According to another embodiment of the present invention, the primary reaction zone and secondary reaction zone are divided into two separate vessels. Chlorine is fed to the bottom of the vessel for the secondary reaction, i.e. the reaction of chlorine with the produced mixed acid containing dissolved sulfur dioxide. A portion of the mixed acid produced in the primary reaction zone is fed to the upper part or top of the vessel for the secondary reaction zone and is withdrawn from the bottom and directly forwarded to the chlorine dioxide reactor. The chlorine is added in excess in order to leave the vessel as a gaseous phase together with gaseous sulfur dioxide which is desorbed from the mixed acid. The gas stream is introduced in the lower part or bottom of the vessel in which the primary reaction takes place, i.e. the reaction between charged sulfur dioxide and chlorine.
Chlorine can be added to both the primary reaction zone and secondary reaction zone but it is also possible to add all chlorine only to the secondary reaction zone. The amount of chlorine added to the secondary reaction zone should be within 2-100% of the total chlorine feed.
By separating the primary reaction zone and secondary reaction zone some advantages can be obtained. The secondary reaction has only to be carried out on the portion of mixed acid which should be brought to the chlorine dioxide reactor. This portion is considerably smaller than the total amount of mixed acid to be stripped when the secondary reaction zone is situated in the same vessel as the primary reaction zone, as the predominant portion of acid is recirculated. The reaction in the secondary reaction zone is less exothermic, as the amount of sulfur dioxide is considerably lower in comparison to the primary reaction zone, and this means that the vessel can have a more simple design and no or simple means for cooling.
The vessel for the primary reaction in this embodiment can be of the same type as for the embodiment where only one vessel is used for both the primary and secondary reactions. The only difference is that when only the primary reaction takes place in a vessel there is no need for a separate, and lower, inlet for chlorine. This means that the size of the vessel decreases, which may be advantageous as the primary reaction is very exothermic and expensive materials are thus required for the construction. The mixed acid produced is divided into two portions in the same manner as for the single vessel. The main portion is recirculated to the upper part of the vessel and the other portion of the mixed acid is brought to the vessel for the secondary reaction. Both portions can be cooled, or at least the recirculated portion of mixed acid should be cooled before it is brought to the primary reaction zone.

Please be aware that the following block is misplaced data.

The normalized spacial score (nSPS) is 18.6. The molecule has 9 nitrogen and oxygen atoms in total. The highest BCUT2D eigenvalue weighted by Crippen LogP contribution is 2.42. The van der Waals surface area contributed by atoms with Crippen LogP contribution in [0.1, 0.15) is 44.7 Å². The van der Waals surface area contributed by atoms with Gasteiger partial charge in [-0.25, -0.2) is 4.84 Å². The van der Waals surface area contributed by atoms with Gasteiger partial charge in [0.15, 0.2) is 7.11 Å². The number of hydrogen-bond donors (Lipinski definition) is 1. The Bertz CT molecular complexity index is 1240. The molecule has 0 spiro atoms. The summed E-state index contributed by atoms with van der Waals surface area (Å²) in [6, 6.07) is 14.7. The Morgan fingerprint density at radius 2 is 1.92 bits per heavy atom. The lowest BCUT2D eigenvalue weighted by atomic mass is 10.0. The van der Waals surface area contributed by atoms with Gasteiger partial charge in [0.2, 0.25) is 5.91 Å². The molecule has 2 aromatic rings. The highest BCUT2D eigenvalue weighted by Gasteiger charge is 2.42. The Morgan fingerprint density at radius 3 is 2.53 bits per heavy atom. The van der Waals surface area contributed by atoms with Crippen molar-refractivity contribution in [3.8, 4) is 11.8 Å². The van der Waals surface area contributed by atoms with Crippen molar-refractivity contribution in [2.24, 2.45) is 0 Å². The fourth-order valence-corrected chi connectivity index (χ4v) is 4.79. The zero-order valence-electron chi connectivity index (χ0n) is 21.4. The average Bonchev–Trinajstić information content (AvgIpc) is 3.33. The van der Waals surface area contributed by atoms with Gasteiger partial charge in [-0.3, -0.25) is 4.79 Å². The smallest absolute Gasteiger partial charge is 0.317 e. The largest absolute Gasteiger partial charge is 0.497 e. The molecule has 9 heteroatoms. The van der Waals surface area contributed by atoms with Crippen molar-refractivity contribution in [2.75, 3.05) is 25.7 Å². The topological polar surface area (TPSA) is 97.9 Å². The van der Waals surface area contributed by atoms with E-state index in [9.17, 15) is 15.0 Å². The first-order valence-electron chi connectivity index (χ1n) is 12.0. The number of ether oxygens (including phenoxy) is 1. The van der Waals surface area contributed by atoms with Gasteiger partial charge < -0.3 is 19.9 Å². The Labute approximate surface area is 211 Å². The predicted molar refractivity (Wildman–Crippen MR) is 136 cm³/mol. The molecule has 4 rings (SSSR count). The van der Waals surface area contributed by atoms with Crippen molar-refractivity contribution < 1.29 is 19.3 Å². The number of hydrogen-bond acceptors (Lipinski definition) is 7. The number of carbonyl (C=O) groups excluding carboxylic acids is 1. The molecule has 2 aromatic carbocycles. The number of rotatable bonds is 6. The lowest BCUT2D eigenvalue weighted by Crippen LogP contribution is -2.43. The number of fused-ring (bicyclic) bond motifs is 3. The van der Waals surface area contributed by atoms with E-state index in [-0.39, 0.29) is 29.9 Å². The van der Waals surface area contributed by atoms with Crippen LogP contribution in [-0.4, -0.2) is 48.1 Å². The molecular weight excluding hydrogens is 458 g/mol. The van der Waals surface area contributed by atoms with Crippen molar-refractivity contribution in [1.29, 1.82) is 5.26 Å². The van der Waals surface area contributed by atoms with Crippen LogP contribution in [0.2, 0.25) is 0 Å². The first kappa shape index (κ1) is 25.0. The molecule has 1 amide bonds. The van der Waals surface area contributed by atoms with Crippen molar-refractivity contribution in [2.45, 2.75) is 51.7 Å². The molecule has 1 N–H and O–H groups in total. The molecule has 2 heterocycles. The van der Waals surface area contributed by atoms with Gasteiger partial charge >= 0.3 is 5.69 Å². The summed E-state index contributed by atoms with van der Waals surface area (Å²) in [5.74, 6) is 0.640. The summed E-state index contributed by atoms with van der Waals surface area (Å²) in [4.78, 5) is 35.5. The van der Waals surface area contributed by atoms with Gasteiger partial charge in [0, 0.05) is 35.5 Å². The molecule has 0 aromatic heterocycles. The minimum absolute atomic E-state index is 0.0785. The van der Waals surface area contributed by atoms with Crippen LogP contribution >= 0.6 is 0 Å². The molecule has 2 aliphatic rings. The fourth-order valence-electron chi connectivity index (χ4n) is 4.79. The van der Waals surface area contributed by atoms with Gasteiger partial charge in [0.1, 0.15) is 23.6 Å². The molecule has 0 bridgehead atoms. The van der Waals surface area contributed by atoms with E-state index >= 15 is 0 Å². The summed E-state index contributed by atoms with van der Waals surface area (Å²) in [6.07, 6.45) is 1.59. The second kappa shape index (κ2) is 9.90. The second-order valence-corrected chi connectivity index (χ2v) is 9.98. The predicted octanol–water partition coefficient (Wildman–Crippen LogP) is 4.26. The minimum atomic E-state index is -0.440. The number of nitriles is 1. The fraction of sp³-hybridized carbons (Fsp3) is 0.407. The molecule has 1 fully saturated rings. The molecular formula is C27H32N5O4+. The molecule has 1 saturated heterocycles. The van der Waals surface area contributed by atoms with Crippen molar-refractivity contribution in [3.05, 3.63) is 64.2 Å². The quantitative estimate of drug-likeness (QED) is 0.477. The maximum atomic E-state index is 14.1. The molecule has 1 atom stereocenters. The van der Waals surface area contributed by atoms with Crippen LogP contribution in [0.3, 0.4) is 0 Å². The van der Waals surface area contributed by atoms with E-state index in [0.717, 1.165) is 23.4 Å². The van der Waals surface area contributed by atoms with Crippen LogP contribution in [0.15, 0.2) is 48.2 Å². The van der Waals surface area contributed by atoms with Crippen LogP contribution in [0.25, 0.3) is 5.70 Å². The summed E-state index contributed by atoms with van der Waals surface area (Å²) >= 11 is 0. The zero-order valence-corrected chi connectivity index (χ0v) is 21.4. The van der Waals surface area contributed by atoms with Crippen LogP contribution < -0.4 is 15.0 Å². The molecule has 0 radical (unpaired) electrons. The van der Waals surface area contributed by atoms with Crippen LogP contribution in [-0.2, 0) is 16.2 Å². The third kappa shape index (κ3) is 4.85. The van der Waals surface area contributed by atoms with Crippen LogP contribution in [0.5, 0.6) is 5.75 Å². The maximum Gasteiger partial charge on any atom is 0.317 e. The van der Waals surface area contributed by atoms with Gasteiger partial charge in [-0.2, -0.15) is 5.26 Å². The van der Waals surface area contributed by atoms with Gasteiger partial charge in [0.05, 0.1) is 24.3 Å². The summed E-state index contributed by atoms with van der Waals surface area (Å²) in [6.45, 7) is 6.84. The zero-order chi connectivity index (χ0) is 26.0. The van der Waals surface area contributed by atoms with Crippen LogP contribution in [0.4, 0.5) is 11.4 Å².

The invention is further explained with reference to the accompanying drawings, where FIG. 1 is a schematic flow sheet of one embodiment of the invention using a packed tower with external cooling as a single reactor for the primary and secondary reaction. FIG. 2 is a schematic flow sheet of the embodiment where the primary and secondary reactions are carried out in separate vessels.
In FIG. 1 the chlorine dioxide is generated continuously in a chlorine dioxide generator 1. The reactants are fed as aqueous solutions of sodium chlorate, sodium chloride, sulfuric acid and hydrochloric acid. The solution is maintained at the desired generator temperature by heating.
The generator is operated at a pressure of about 100-400 mm Hg. The heating and pressure is adjusted in the generator in order to volatilize sufficient water to maintain the liquid level substantially constant by removing water of reaction and the excess water fed with the chlorate, chloride and acid solutions. Thus the temperature used can be from 30°-90° C. and preferably from 40°-85° C. The evaporative load on the reaction medium usually is such as to produce a weight ratio of steam to chlorine dioxide from about 4:1 to about 10:1. The steam removed with the chlorine dioxide and chlorine is sufficient to dilute the chlorine dioxide to a safe concentration thereby eliminating the danger of explosion. The acid normality of the reaction medium is kept within the interval of about 2 to about 4.8 and is adjusted by incorporation of mixed acid produced in the reactor 6 and introduced in line 11 and by adding fresh acid, preferably sulfuric acid, in order to maintain the acidity in the generator solution. Precipitated sodium sulfate is removed from the reactor by line 13.
The generated gaseous mixture of chlorine dioxide and chlorine withdrawn from the reactor 1 in the steam of evaporated water, usually after cooling (not shown), is forwarded by line 2 to a chlorine dioxide absorption tower 3 to which water is added by line 4 to dissolve the chlorine dioxide. Aqueous chlorine dioxide product, also containing dissolved chlorine, is withdrawn from the system at 14.